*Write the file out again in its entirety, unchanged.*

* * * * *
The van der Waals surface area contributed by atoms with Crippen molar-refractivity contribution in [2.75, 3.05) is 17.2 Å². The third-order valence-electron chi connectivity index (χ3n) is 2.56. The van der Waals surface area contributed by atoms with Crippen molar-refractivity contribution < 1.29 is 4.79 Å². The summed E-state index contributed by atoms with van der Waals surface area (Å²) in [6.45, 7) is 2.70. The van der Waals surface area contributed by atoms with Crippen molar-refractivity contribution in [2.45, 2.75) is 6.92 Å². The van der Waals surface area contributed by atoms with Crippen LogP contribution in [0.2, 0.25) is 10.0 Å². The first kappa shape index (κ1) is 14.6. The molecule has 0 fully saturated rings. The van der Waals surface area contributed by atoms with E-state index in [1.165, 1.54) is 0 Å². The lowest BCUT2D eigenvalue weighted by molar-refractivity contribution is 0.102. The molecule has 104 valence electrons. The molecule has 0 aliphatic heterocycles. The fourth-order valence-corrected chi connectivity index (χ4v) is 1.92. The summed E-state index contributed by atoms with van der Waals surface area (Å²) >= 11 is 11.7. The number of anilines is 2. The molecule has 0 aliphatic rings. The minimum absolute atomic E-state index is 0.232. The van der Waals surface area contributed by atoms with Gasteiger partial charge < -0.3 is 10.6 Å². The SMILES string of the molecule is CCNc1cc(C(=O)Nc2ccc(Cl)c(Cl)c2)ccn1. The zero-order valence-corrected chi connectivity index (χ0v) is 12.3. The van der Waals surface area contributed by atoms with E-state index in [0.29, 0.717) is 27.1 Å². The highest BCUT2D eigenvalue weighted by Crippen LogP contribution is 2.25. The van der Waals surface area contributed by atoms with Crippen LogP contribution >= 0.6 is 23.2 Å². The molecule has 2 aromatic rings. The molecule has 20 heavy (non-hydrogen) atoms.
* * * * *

The van der Waals surface area contributed by atoms with Crippen molar-refractivity contribution in [2.75, 3.05) is 17.2 Å². The third-order valence-electron chi connectivity index (χ3n) is 2.56. The van der Waals surface area contributed by atoms with Crippen molar-refractivity contribution < 1.29 is 4.79 Å². The summed E-state index contributed by atoms with van der Waals surface area (Å²) in [6.45, 7) is 2.70. The van der Waals surface area contributed by atoms with Crippen molar-refractivity contribution in [2.45, 2.75) is 6.92 Å². The van der Waals surface area contributed by atoms with Crippen LogP contribution in [0.2, 0.25) is 10.0 Å². The first kappa shape index (κ1) is 14.6. The molecule has 0 fully saturated rings. The van der Waals surface area contributed by atoms with E-state index in [1.165, 1.54) is 0 Å². The lowest BCUT2D eigenvalue weighted by molar-refractivity contribution is 0.102. The molecule has 104 valence electrons. The molecule has 0 aliphatic heterocycles. The fourth-order valence-corrected chi connectivity index (χ4v) is 1.92. The summed E-state index contributed by atoms with van der Waals surface area (Å²) >= 11 is 11.7. The number of anilines is 2. The molecule has 0 aliphatic rings. The minimum absolute atomic E-state index is 0.232. The van der Waals surface area contributed by atoms with Gasteiger partial charge < -0.3 is 10.6 Å². The SMILES string of the molecule is CCNc1cc(C(=O)Nc2ccc(Cl)c(Cl)c2)ccn1. The zero-order valence-corrected chi connectivity index (χ0v) is 12.3. The van der Waals surface area contributed by atoms with E-state index in [0.29, 0.717) is 27.1 Å². The highest BCUT2D eigenvalue weighted by Crippen LogP contribution is 2.25. The van der Waals surface area contributed by atoms with Crippen LogP contribution >= 0.6 is 23.2 Å². The molecule has 2 aromatic rings. The molecule has 20 heavy (non-hydrogen) atoms.